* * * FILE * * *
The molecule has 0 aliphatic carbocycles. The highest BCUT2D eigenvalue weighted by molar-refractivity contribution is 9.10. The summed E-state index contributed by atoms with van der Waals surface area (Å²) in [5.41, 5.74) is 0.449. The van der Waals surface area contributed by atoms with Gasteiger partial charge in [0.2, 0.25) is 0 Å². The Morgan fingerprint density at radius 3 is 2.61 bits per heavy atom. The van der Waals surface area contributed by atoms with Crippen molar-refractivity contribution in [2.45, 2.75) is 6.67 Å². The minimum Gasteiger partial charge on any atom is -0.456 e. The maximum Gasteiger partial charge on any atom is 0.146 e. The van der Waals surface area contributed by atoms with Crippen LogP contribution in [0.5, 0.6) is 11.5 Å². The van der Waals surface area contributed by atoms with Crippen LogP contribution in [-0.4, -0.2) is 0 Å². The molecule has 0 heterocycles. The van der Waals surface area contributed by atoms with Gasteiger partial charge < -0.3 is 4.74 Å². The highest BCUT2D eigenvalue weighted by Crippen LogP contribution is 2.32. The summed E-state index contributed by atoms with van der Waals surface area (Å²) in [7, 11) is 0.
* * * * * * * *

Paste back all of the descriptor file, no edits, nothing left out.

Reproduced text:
The molecule has 0 aliphatic carbocycles. The highest BCUT2D eigenvalue weighted by molar-refractivity contribution is 9.10. The summed E-state index contributed by atoms with van der Waals surface area (Å²) in [5.41, 5.74) is 0.449. The van der Waals surface area contributed by atoms with Gasteiger partial charge in [0.2, 0.25) is 0 Å². The Morgan fingerprint density at radius 3 is 2.61 bits per heavy atom. The van der Waals surface area contributed by atoms with Crippen molar-refractivity contribution in [2.45, 2.75) is 6.67 Å². The minimum Gasteiger partial charge on any atom is -0.456 e. The maximum Gasteiger partial charge on any atom is 0.146 e. The van der Waals surface area contributed by atoms with Crippen LogP contribution in [0.5, 0.6) is 11.5 Å². The van der Waals surface area contributed by atoms with Crippen LogP contribution in [-0.4, -0.2) is 0 Å². The molecule has 0 heterocycles. The van der Waals surface area contributed by atoms with Gasteiger partial charge < -0.3 is 4.74 Å². The highest BCUT2D eigenvalue weighted by Crippen LogP contribution is 2.32. The summed E-state index contributed by atoms with van der Waals surface area (Å²) in [7, 11) is 0.